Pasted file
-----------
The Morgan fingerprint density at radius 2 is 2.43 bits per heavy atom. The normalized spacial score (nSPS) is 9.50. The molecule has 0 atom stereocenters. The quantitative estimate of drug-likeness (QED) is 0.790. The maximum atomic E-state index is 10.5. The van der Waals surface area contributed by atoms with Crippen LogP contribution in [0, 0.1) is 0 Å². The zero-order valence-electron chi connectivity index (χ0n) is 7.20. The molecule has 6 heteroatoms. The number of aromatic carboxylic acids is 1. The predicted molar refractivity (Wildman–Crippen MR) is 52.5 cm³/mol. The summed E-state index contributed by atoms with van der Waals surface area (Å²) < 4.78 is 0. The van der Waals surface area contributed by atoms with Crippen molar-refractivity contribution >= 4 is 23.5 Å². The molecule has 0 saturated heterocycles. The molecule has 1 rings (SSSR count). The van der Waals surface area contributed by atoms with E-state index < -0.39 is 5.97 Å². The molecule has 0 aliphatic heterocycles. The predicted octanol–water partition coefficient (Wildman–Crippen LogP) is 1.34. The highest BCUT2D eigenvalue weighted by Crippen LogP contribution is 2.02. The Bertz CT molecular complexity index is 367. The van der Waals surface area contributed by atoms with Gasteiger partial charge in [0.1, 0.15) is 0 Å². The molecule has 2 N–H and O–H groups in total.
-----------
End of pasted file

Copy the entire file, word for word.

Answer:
The Morgan fingerprint density at radius 2 is 2.43 bits per heavy atom. The normalized spacial score (nSPS) is 9.50. The molecule has 0 atom stereocenters. The quantitative estimate of drug-likeness (QED) is 0.790. The maximum atomic E-state index is 10.5. The van der Waals surface area contributed by atoms with Crippen LogP contribution in [0, 0.1) is 0 Å². The zero-order valence-electron chi connectivity index (χ0n) is 7.20. The molecule has 6 heteroatoms. The number of aromatic carboxylic acids is 1. The predicted molar refractivity (Wildman–Crippen MR) is 52.5 cm³/mol. The summed E-state index contributed by atoms with van der Waals surface area (Å²) < 4.78 is 0. The van der Waals surface area contributed by atoms with Crippen molar-refractivity contribution >= 4 is 23.5 Å². The molecule has 0 saturated heterocycles. The molecule has 1 rings (SSSR count). The van der Waals surface area contributed by atoms with E-state index < -0.39 is 5.97 Å². The molecule has 0 aliphatic heterocycles. The predicted octanol–water partition coefficient (Wildman–Crippen LogP) is 1.34. The highest BCUT2D eigenvalue weighted by Crippen LogP contribution is 2.02. The Bertz CT molecular complexity index is 367. The van der Waals surface area contributed by atoms with Gasteiger partial charge in [0.1, 0.15) is 0 Å². The molecule has 2 N–H and O–H groups in total.